December 02, 2020, 10:20:16 PM
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Topic: Chrome plating  (Read 376 times)

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Offline tms9918

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Chrome plating
« on: October 18, 2020, 05:28:53 AM »
Many screws appear yellow, like this

They are known as chrome plated, but, if I am not wrong,  chrome plating is for having a shiny, silver like color.
What do they add that makes them yellow?
I had some oxidized screws (the oxide was white). I stripped the oxide with acetic acid. This removed the plating as well, so I plated them with nickel. This clearly changed the color to gray. I would like to restore them to the original color, how can I do that? 
And, is there something other than acetic acid that only dissolves the oxide and not the plating itself?
« Last Edit: October 18, 2020, 05:47:44 AM by tms9918 »

Offline Enthalpy

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Re: Chrome plating
« Reply #1 on: October 18, 2020, 09:03:55 AM »
Chromated. This screw is anodized.

Offline tms9918

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Re: Chrome plating
« Reply #2 on: October 19, 2020, 02:03:47 AM »
Sorry, I just posted a pic of a screw I found online to describe the color. I attach a pic of the actual screw. I would doubt they went so far at anodizing. It's a screw from a sega console, manufactured in 1982, and my guess would be they tried to choose the cheapest possible screws.

Offline Borek

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Re: Chrome plating
« Reply #3 on: October 19, 2020, 04:04:49 AM »
ChemBuddy chemical calculators - stoichiometry, pH, concentration, buffer preparation, titrations.info, pH-meter.info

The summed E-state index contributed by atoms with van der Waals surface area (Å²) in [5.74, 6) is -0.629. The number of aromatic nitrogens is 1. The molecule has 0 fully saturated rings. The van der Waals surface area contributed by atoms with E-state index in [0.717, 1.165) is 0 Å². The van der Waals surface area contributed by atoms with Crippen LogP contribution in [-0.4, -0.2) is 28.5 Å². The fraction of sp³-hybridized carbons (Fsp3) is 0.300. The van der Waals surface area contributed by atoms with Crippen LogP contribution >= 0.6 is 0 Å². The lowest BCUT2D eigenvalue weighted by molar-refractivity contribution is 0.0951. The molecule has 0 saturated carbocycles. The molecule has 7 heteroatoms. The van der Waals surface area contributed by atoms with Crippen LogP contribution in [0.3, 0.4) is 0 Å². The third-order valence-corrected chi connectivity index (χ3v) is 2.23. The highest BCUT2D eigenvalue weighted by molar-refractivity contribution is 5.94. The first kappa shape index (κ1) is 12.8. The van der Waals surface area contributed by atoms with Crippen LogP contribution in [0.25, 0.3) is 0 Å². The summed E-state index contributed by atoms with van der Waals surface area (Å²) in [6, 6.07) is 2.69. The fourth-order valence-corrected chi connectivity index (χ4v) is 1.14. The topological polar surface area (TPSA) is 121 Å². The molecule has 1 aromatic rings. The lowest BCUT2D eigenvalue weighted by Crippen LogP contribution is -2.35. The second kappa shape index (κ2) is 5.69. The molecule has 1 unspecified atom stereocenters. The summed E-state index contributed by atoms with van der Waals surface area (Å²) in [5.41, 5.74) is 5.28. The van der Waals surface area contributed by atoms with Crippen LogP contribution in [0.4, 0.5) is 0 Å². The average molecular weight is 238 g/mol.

Offline tms9918

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Re: Chrome plating
« Reply #4 on: October 19, 2020, 04:13:54 AM »
Thank you, I believe it's exactly this!
It seems a pretty nasty chemical
https://labchem-wako.fujifilm.com/sds/W01W0116-0365JGHEEN.pdf
Is it this bad even at low concentrations?
« Last Edit: October 19, 2020, 04:24:35 AM by tms9918 »

Offline Borek

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Re: Chrome plating
« Reply #5 on: October 19, 2020, 06:37:06 AM »
For the record: that's the same process Enthalpy referred to, not sure why he called it anodization though.

As long as you treat it seriously (gloves, glasses, not doing anything stupid like tasting or breathing in a cloud of dust) and you don't deal with it on a daily basis (so that effects can't accumulate) it is not much worse than most chemicals used in the lab (and as a matter of habit they all should to be treated seriously, just in case). It can be PITA to dispose off properly though, as Cr compounds are heavily regulated.
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Offline tms9918

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Re: Chrome plating
« Reply #6 on: October 19, 2020, 08:32:45 PM »
Thank you! that sounds much better.

Wikipedia reports

Quote
The widely used Cronak process for zinc and cadmium consists of 5–10 seconds of immersion in a room-temperature solution consisting of 182 g/L sodium dichromate (Na2Cr2O7 · 2H2O) and 6 mL/L concentrated sulfuric acid.[5]

If I am not wrong, 1 mol of sodium dichromate  is 298g. That gives 0.6 mol/L.
Searching for places they sell solutions (for instance this ), I found concentrations of 1/60(=0.0166) to 1/6(=0.166), way lower than than.
Should I go for the powder instead? Or is the wikipedia's value off?




Offline Borek

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Re: Chrome plating
« Reply #7 on: October 20, 2020, 03:09:06 AM »
Ready solutions are most likely for applications in analytical chemistry and their concentrations reflect that.
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Offline tms9918

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Re: Chrome plating
« Reply #8 on: October 24, 2020, 01:52:21 AM »
Thank you. I found someone selling the mix (probably a variation of it).
https://janekits.com.au/products/150-ml-gold-bright/

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